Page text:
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Lotus Root – All You Need to Know | Instacart Guide to Fresh Produce

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Jul 23, 2021

What is the lotus root?

Lotus root is the edible rhizome (root) of the lotus plant, a medicinal plant scientifically known as Nelumbo nucifera. The lotus root is oblong in shape with rounded edges and appears dark brown due to its mud. Scraping off the dirt reveals a light brown skin that looks almost grayish.

When you slice the root cross-sectional, you’ll notice creamy white flesh with a lattice-like design, making the vegetable ideal as garnishes. The holes in the interior of the lotus root are actually its air canals that run lengthwise from top to bottom. Its crunchy flesh with a mildly sweet flavor is ideal for soups, stews, stir-frys, salads, and stuffed dishes. Some restaurants and foodies also swear by deep-frying it as you would with potato fries.

Where did lotus root originate from?

The origins of the lotus root can be traced to Asia before it made its way to Ancient Egypt. In the modern era, the lotus root and the lotus plant are highly popular in East Asia, particularly China and Japan. In Chinese cuisine, the lotus root is referred to as Lian Ou. Meanwhile, the Japanese call it Kinpira Renkon. The lotus root is widely grown in China, Japan, Indonesia, India, and the Philippines.

What are the benefits of eating lotus root?

The lotus root is densely packed with nutrients such as:

  • Dietary fiber
  • Potassium
  • Protein
  • Vitamin C
  • Iron
  • Calcium
  • Thiamin
  • Vitamin B6
  • Magnesium
  • Zinc
  • Riboflavin
  • Phosphorus
  • Niacin
  • Copper

How is lotus root grown?

The lotus plant grows in sunny, swampy environments such as ponds, lakes, marshes, and flooded fields. As the lotus root is planted underground, the soil must be well-fertilized to provide sufficient nutrients. As the plant matures, the lotus roots grow in groups of 3–5 that are interconnected by smaller roots. After 5–6 months, large leaves float on the water surface, marking the readiness of the roots for harvest.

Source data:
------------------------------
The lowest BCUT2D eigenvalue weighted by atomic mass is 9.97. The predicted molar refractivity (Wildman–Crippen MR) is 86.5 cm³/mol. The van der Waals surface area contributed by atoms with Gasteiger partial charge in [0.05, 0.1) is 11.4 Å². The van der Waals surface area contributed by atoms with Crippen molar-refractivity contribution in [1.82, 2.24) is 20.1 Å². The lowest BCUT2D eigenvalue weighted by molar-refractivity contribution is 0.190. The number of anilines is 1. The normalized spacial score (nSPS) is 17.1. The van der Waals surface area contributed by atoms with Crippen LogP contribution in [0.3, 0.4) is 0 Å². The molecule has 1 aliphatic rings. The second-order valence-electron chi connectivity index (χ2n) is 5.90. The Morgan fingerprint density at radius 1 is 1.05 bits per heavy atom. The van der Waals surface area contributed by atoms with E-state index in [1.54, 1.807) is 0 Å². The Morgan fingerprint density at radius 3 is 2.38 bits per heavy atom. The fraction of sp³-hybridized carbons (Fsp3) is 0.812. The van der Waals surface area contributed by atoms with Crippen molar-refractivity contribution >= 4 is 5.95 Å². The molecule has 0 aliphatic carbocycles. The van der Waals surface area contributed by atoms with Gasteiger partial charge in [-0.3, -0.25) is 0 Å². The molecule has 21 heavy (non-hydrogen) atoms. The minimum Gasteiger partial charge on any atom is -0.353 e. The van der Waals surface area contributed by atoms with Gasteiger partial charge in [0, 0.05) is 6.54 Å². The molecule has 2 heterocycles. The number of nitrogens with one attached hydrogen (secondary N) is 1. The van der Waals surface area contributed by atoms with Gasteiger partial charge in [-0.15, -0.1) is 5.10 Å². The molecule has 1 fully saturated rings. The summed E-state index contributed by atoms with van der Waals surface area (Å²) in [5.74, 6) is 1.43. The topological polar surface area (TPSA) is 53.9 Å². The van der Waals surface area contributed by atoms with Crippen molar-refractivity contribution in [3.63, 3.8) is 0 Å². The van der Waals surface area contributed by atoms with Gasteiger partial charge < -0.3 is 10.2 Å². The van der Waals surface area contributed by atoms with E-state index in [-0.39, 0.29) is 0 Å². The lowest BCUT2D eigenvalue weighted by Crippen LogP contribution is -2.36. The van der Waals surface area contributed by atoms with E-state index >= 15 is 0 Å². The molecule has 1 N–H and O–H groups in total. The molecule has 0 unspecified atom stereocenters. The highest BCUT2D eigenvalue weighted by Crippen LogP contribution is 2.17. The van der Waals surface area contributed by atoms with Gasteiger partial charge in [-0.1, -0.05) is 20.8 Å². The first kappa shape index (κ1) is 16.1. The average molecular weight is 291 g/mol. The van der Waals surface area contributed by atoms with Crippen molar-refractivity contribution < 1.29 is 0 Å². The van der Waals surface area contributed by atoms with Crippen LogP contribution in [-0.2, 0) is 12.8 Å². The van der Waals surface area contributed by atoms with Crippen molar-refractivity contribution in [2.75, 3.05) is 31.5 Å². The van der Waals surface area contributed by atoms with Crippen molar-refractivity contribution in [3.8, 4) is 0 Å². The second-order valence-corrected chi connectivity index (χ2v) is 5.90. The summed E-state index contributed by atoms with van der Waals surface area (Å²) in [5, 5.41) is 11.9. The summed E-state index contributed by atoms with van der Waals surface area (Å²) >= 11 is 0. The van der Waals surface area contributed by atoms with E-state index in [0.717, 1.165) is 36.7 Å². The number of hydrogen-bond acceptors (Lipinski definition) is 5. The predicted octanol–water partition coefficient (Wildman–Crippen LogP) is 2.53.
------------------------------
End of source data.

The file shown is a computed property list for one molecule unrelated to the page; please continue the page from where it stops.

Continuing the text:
When is lotus root in season?

The lotus root is in season all year round. You can get it fresh at your local grocery stores, Asian food stores, and farmers’ markets. Freeze-dried and canned options are usually available too. You can search for lotus roots near you via Instacart.

What should I look for when buying lotus root?

When buying lotus roots, choose those with:

  • A firm texture
  • Smooth, unblemished skin

You can easily shop for lotus root via Instacart. After adding a product to your cart, use the “Instructions” option to share with your Instacart shopper specific preferences or directions on choosing quality lotus roots.

How to store lotus root

If you don’t anticipate using lotus roots in your dishes anytime soon, store them in their raw form, either whole or sliced. Uncut lotus roots kept in a cool, dry area usually last the longest (roughly 2 weeks). To keep the vegetables from browning after being sliced, rinse them in lemon juice or vinegar before cooking. For cooked lotus roots, they will last for a few days in the fridge.

How to tell if lotus root is bad

There are 4 easy ways to tell if your lotus root has gone bad:

  • Examine its exterior: Exposure to warm and moist environments causes mold and mildew to grow on the lotus root’s skin, causing it to go bad.
  • Check its interior: Slice the lotus root open to check the color of its flesh—a light pink indicates freshness. If the flesh appears yellow, purple, or brown, it means the vegetable is no longer edible.
  • Test its firmness: Crisp lotus roots are firm to the touch on the outside and inside. If you’ve cut the root open and it feels mushy on the inside, it’s time to throw it away.
  • Inhale its scent: Fresh lotus roots give off a subtle sweet scent, while spoiled roots will smell sour once you’ve cut into them.

Notice your lotus roots have gone bad? Replace them with fresh ones via Instacart.

What can I substitute for lotus root?

Even though lotus roots are available year-round, they aren’t commonly found in most grocery stores (except for Asian supermarkets and food stores). If the recipe calls for lotus root, but you don’t have any on hand, try substituting it with root vegetables such as:

  • Jicama: It is a root vegetable that’s also known as the Mexican turnip. Its subtle flavor and crunchy texture make it a great alternative to lotus root.
  • Water chestnut: Freshwater chestnuts pack a punch in crunchiness, although they taste sweeter and fruitier than the lotus root.
  • Jerusalem artichoke: This root vegetable offers a starchy, mildly flavored bite. Paired with a hearty crunch, the Jerusalem artichoke is another crowd favorite for substituting lotus roots.
  • Salsify: This is another root vegetable that’s commonly known as the oyster root due to its similar flavor profile. Its white flesh and satisfying crunch make it a shoo-in when lotus root isn’t readily available.
  • Burdock root: The burdock root (also called gobo) has a crispy texture. Its slightly sweet, earthy taste is reminiscent of the lotus root.

Spruce up your meals with lotus root

Lotus roots are a great addition to your dishes, whether it’s used as the main ingredient or a beautiful garnish. They are also easy to shop for and in season throughout the year. If you’d like to try the lotus root’s delicate flavor firsthand, use Instacart to shop for fresh produce near you.

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